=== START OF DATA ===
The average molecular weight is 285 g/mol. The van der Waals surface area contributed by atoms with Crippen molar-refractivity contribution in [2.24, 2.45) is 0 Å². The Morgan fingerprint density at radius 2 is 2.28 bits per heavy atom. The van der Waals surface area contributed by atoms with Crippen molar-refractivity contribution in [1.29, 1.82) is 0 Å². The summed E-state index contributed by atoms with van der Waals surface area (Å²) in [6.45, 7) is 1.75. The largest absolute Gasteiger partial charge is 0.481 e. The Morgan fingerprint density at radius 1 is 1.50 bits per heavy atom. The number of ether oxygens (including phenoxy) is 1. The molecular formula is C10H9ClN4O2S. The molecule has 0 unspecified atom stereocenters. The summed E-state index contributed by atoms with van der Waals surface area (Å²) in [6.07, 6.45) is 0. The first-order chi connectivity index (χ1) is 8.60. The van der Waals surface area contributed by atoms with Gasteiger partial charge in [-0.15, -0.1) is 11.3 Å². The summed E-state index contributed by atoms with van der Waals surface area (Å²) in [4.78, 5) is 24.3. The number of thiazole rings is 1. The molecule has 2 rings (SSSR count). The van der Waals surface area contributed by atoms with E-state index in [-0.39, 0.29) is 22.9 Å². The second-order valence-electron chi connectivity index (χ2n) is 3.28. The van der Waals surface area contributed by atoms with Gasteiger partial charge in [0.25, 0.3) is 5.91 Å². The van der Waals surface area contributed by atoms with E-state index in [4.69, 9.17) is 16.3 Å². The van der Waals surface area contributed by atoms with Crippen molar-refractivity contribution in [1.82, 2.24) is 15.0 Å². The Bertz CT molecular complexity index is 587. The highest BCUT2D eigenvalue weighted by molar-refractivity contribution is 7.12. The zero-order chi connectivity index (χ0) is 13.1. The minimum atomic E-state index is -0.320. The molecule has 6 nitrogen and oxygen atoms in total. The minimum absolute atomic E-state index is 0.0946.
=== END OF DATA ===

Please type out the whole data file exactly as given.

The average molecular weight is 285 g/mol. The van der Waals surface area contributed by atoms with Crippen molar-refractivity contribution in [2.24, 2.45) is 0 Å². The Morgan fingerprint density at radius 2 is 2.28 bits per heavy atom. The van der Waals surface area contributed by atoms with Crippen molar-refractivity contribution in [1.29, 1.82) is 0 Å². The summed E-state index contributed by atoms with van der Waals surface area (Å²) in [6.45, 7) is 1.75. The largest absolute Gasteiger partial charge is 0.481 e. The Morgan fingerprint density at radius 1 is 1.50 bits per heavy atom. The number of ether oxygens (including phenoxy) is 1. The molecular formula is C10H9ClN4O2S. The molecule has 0 unspecified atom stereocenters. The summed E-state index contributed by atoms with van der Waals surface area (Å²) in [6.07, 6.45) is 0. The first-order chi connectivity index (χ1) is 8.60. The van der Waals surface area contributed by atoms with Gasteiger partial charge in [-0.15, -0.1) is 11.3 Å². The summed E-state index contributed by atoms with van der Waals surface area (Å²) in [4.78, 5) is 24.3. The number of thiazole rings is 1. The molecule has 2 rings (SSSR count). The van der Waals surface area contributed by atoms with E-state index in [-0.39, 0.29) is 22.9 Å². The second-order valence-electron chi connectivity index (χ2n) is 3.28. The van der Waals surface area contributed by atoms with Gasteiger partial charge in [0.25, 0.3) is 5.91 Å². The van der Waals surface area contributed by atoms with E-state index in [4.69, 9.17) is 16.3 Å². The van der Waals surface area contributed by atoms with Crippen molar-refractivity contribution in [1.82, 2.24) is 15.0 Å². The Bertz CT molecular complexity index is 587. The highest BCUT2D eigenvalue weighted by molar-refractivity contribution is 7.12. The zero-order chi connectivity index (χ0) is 13.1. The minimum atomic E-state index is -0.320. The molecule has 6 nitrogen and oxygen atoms in total. The minimum absolute atomic E-state index is 0.0946.